# Sign of potential term in Lagrangian mechanics

In summary, the two conventions are approximately equivalent up to a constant term when the object remains close to the surface.
I have heard many times that it does not matter where you put the zero to calculate the potential energy and then ##L=T-V##. But mostly what we are doing is taking potential energy negative like in an atom for electron or a mass in gravitational field and then effectively adding it to kinetic energy. What if I take zero at the centre of atom and on the surface of earth, write ##V## positive and subtract if in lagrangian. I try that and EOM is different something like $$F=ma=-mg$$ for a free fall object. If I change it for a charge an electron in atom something similar happens.

Please someone explain, does $$F=-mg \quad \textrm{vs} \quad F=+mg$$ not matter? This is just a single term but if the EOM have multiple terms, this sign would surely make a difference. And in essence to me, it feels like it voids the negative sign in ##L=T-V##, if we can choose any sign for V. That must definitely not be the case, so where am I wrong in my reasoning?

Delta2
Calculate the equations of motion for T - V and T - V + a constant. Any difference?

You seem to have the mistaken idea that the arbitrariness of the zero means you can flip the sign of the potential. That is a mistake.

You can add a constant to the potential, you cannot multiply it by a constant. That includes multiplying it by -1

vanhees71, Delta2, etotheipi and 1 other person
That must definitely not be the case, so where am I wrong in my reasoning?
For GPE you have two conventions. If the object remains close to the surface, then you can write: $$V = mgh$$ where ##h## is the height above the surface.

And, in the general case we write $$V = -\frac{GMm}{r}$$.
The critical point, however, is that in both cases ##V## increases as ##r## or ##h## increases.

As a useful exercise, you could show that for ##r = R + h##, where ##h << R## we have:
$$V = -\frac{GMm}{r} = -\frac{GMm}{R + h} \approx V_0 + mgh$$ where ##V_0## is constant. This shows that the two conventions are approximately equivalent up to a constant term (in the case where the object remains close to the surface).

vanhees71, Dale and etotheipi

## 1. What is a "sign of potential term" in Lagrangian mechanics?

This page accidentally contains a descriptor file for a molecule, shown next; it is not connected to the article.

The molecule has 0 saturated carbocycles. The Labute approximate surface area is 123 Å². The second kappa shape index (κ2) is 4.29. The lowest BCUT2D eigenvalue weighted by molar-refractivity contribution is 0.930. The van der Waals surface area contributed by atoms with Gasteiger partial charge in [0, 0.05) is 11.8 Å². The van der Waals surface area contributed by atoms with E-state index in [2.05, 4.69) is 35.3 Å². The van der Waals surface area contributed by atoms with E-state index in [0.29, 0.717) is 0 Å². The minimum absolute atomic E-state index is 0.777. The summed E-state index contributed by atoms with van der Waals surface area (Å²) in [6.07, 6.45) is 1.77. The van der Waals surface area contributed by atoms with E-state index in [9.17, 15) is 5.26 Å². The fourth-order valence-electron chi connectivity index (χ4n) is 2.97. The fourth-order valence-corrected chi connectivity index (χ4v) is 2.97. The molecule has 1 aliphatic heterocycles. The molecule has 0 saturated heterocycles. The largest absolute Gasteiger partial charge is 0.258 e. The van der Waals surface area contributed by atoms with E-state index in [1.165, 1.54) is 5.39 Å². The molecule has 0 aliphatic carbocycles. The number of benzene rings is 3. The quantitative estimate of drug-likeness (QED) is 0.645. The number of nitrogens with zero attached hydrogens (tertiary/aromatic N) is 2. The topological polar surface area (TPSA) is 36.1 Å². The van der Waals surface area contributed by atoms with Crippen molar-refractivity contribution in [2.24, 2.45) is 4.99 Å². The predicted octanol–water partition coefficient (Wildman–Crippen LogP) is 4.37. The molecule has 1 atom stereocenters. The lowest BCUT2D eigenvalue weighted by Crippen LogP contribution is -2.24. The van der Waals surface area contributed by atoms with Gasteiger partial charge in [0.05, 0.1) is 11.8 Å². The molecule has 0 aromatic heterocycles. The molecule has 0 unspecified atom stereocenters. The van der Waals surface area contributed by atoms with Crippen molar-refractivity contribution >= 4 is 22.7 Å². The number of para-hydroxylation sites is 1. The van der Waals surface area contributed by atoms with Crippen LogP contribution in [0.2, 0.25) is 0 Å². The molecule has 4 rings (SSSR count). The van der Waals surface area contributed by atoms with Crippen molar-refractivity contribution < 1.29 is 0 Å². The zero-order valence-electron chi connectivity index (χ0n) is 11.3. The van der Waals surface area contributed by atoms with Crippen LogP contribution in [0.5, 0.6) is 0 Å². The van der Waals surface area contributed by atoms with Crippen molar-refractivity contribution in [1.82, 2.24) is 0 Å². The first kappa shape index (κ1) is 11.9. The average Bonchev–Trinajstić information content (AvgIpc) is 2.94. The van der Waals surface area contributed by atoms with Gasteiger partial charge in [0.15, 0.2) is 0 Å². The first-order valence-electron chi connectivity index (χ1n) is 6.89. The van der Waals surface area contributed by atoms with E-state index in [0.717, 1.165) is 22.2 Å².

The sign of potential term in Lagrangian mechanics refers to the positive or negative value assigned to the potential energy of a system. This value is determined by the direction in which the force acts on the system and can affect the equations of motion for the system.

## 2. How does the sign of potential term affect the equations of motion in Lagrangian mechanics?

The sign of potential term affects the equations of motion by determining the direction and magnitude of the forces acting on the system. A positive sign indicates a force acting in the positive direction, while a negative sign indicates a force acting in the negative direction. This can impact the acceleration and velocity of the system.

## 3. What is the significance of the sign of potential term in Lagrangian mechanics?

The sign of potential term is significant because it helps to determine the stability and behavior of a system. A positive sign indicates a stable system, while a negative sign indicates an unstable system. This information is crucial in predicting the motion and equilibrium of a system.

## 4. Can the sign of potential term change over time in Lagrangian mechanics?

Yes, the sign of potential term can change over time in Lagrangian mechanics. This can happen if the forces acting on the system change direction or magnitude, or if the system undergoes a phase transition. It is important to consider the time dependence of the sign of potential term when analyzing the behavior of a system.

## 5. How is the sign of potential term related to the concept of potential energy in Lagrangian mechanics?

The sign of potential term is directly related to the concept of potential energy in Lagrangian mechanics. Potential energy is a scalar quantity that represents the energy stored in a system due to its position or configuration. The sign of potential term determines the direction and magnitude of this potential energy, which in turn affects the equations of motion for the system.

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